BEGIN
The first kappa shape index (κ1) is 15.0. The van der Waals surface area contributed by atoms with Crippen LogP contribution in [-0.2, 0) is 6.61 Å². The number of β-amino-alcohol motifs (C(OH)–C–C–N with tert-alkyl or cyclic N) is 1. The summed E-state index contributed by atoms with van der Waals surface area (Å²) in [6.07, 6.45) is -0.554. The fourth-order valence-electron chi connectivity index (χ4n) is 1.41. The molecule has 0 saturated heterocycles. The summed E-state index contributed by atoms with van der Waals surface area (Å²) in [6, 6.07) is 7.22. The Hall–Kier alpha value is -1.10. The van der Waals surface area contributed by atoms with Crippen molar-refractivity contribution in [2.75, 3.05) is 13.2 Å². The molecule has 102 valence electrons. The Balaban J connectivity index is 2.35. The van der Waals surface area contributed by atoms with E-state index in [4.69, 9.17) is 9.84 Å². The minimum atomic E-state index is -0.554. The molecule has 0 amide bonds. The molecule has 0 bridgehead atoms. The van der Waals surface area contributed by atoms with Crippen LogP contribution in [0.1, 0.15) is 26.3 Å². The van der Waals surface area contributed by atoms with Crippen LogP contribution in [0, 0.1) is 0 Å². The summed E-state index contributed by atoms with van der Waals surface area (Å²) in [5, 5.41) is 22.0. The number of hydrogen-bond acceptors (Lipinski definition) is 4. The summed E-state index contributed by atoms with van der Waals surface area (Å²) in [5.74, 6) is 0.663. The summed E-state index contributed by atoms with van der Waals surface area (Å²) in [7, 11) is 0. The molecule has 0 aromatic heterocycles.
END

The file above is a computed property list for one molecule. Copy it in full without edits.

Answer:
The first kappa shape index (κ1) is 15.0. The van der Waals surface area contributed by atoms with Crippen LogP contribution in [-0.2, 0) is 6.61 Å². The number of β-amino-alcohol motifs (C(OH)–C–C–N with tert-alkyl or cyclic N) is 1. The summed E-state index contributed by atoms with van der Waals surface area (Å²) in [6.07, 6.45) is -0.554. The fourth-order valence-electron chi connectivity index (χ4n) is 1.41. The molecule has 0 saturated heterocycles. The summed E-state index contributed by atoms with van der Waals surface area (Å²) in [6, 6.07) is 7.22. The Hall–Kier alpha value is -1.10. The van der Waals surface area contributed by atoms with Crippen molar-refractivity contribution in [2.75, 3.05) is 13.2 Å². The molecule has 102 valence electrons. The Balaban J connectivity index is 2.35. The van der Waals surface area contributed by atoms with E-state index in [4.69, 9.17) is 9.84 Å². The minimum atomic E-state index is -0.554. The molecule has 0 amide bonds. The molecule has 0 bridgehead atoms. The van der Waals surface area contributed by atoms with Crippen LogP contribution in [0.1, 0.15) is 26.3 Å². The van der Waals surface area contributed by atoms with Crippen LogP contribution in [0, 0.1) is 0 Å². The summed E-state index contributed by atoms with van der Waals surface area (Å²) in [5, 5.41) is 22.0. The number of hydrogen-bond acceptors (Lipinski definition) is 4. The summed E-state index contributed by atoms with van der Waals surface area (Å²) in [5.74, 6) is 0.663. The summed E-state index contributed by atoms with van der Waals surface area (Å²) in [7, 11) is 0. The molecule has 0 aromatic heterocycles.